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Five Things Every Home Buyer Should Know About Title Insurance
Title insurance has become a popular tool for purchasers and lenders to mitigate against certain risks associated with transactions involving real estate. Prior to the establishment of title insurance in the Canadian real estate market nearly twenty years ago, solicitors provided an opinion to purchasers and lenders with respect to the title of the subject property.
This required numerous “off-title” searches to be done and an up-to-date survey of the property to be prepared by a surveyor. Title insurance provides coverage for defects that would otherwise be revealed by these searches and a survey, and thereby provides a cost-effective alternative to an opinion. In some cases title insurance may reduce the legal fees in a transaction from thousands of dollars, to hundreds of dollars. Nevertheless, title insurance does not provide coverage for all matters of title and policy-holders should understand the limits of their policy. This article will address five common concerns of title insurance policies.
1. What is title insurance and why do purchasers/lenders need it?
Title insurance, like its name suggests, is insurance which guards against the risk of certain defects in title to property. Title insurance differs from traditional insurance products in that, rather than providing coverage for future events, coverage is provided for issues that were not apparent at the time of the transaction but are later revealed. When an individual purchases real estate with bank financing (i.e. a mortgage) typically two title insurance policies are obtained: (1) an owner policy which protects the purchaser from various title-related losses; and (2) a lender policy which protects the lender in the event the mortgage is invalid or unenforceable. The policies are mutually exclusive; an owner may not claim under the lender policy and vice versa. Typically lender policies are more comprehensive with fewer exclusions as the risk associated with an unenforceable or deficient mortgage is lower.
2. What is the value of a title insurance policy and how long is it valid?
The policy amount is usually equivalent to the purchase price of the property. Most policies are tied to the market so the face value of the policy will increase with the value of the property. Usually there is a cap however of 200% (double) increase in the value of the property for an owner’s policy and 125% for the lender’s policy. The owner policy protects the owner for as long as they own the property and the lender’s policy will be valid for as long as there is a balance owing on the mortgage.
3. What issues does title insurance cover and what does it not cover?
Coverage varies slightly among insurers but most will provide coverage for defects in title such as another person claiming an ownership interest in your land, undischarged mortgages and previous fraudulent conveyances. Coverage is also typically provided for compliance defects such as the breach of a zoning by-law, the absence of approval from a conservation authority for the existing residential structure, the absence of a building permit for the existing residential structure, encroachments onto neighbouring properties, etc. Access defects such as the absence of a legal right of access to and from the property and the invalidity of a right-of-way or easement benefiting the property are also covered under most policies.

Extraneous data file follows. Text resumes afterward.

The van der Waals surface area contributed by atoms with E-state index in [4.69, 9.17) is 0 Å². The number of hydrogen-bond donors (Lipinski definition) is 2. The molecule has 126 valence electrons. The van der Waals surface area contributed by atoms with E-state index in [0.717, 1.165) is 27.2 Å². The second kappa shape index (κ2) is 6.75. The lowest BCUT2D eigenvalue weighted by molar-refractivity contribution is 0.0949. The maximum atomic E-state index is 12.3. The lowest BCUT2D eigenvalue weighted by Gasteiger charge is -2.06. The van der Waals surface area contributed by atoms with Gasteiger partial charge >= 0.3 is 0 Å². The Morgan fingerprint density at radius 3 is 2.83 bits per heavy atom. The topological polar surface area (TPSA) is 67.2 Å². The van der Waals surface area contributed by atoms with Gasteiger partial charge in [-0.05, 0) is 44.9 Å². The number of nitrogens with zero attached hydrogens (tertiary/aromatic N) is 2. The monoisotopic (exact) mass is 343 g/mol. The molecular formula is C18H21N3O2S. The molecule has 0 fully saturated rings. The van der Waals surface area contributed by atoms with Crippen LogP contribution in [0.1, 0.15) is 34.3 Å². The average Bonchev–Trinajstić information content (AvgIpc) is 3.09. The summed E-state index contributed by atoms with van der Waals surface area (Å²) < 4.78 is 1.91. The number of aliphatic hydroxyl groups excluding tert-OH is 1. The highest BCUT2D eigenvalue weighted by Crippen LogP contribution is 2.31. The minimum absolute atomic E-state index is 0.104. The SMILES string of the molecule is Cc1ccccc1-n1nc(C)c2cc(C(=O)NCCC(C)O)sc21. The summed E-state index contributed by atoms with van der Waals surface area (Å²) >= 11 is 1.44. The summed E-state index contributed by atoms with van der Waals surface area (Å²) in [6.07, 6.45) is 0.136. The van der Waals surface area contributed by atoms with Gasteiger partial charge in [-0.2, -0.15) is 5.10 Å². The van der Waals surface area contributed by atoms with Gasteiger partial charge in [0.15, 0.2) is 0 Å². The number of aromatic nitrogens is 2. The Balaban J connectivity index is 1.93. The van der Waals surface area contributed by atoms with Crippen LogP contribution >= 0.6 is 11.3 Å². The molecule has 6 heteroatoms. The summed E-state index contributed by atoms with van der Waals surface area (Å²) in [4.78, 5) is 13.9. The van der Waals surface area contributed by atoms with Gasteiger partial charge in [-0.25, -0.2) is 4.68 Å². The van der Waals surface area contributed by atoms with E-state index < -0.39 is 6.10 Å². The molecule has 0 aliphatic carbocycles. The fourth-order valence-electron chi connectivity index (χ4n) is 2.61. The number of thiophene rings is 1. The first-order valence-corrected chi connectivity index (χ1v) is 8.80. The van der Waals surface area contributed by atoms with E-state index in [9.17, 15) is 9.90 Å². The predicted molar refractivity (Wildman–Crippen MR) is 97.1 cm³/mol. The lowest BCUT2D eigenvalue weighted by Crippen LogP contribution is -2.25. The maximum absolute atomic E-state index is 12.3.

Title insurance policies will not provide coverage for some issues such as non-potable drinking water or environmental matters.
4. Can known defects at the time of purchase be insured against?
It depends. The defect must be disclosed to the title insurer and the title insurer will decide whether they are willing to take on the risk of the potential financial loss. If the title insurer is willing to “insure over” the issue, then the known defect will be excepted from the standard coverage and an “endorsement” will be added to provide the specific coverage required. This allows the policy to specifically address the known defect, and control the insurer’s exposure in the event there is a claim.
5. Does title insurance provide coverage for issues that arise after the purchase (i.e. not issues that existed at the time of purchase but were undiscoverable)?
Yes. More and more, title insurance policies are including coverage for fraudulent transfers or mortgages that occur post-purchase. For example, if someone assumes your identity and sells your house without your knowledge then this is covered in most policies. Most policies also provide coverage for encroachments constructed on your property by a neighbour.
Purchasers should understand that while useful and cost-effective in many cases, title insurance is not a magic bullet for all issues associated with transactions involving real estate. There may be situations where it is advisable for the lawyer to nevertheless perform a search even though the issue would otherwise be covered by the policy; and in fact, the title insurer may require it. Furthermore, a title insurance policy will only provide a monetary remedy to a defect, which may not be an adequate solution. Purchasers need to ensure they understand the coverage their title insurance policy is providing and its limits and lawyers have a duty to confirm this knowledge to their clients.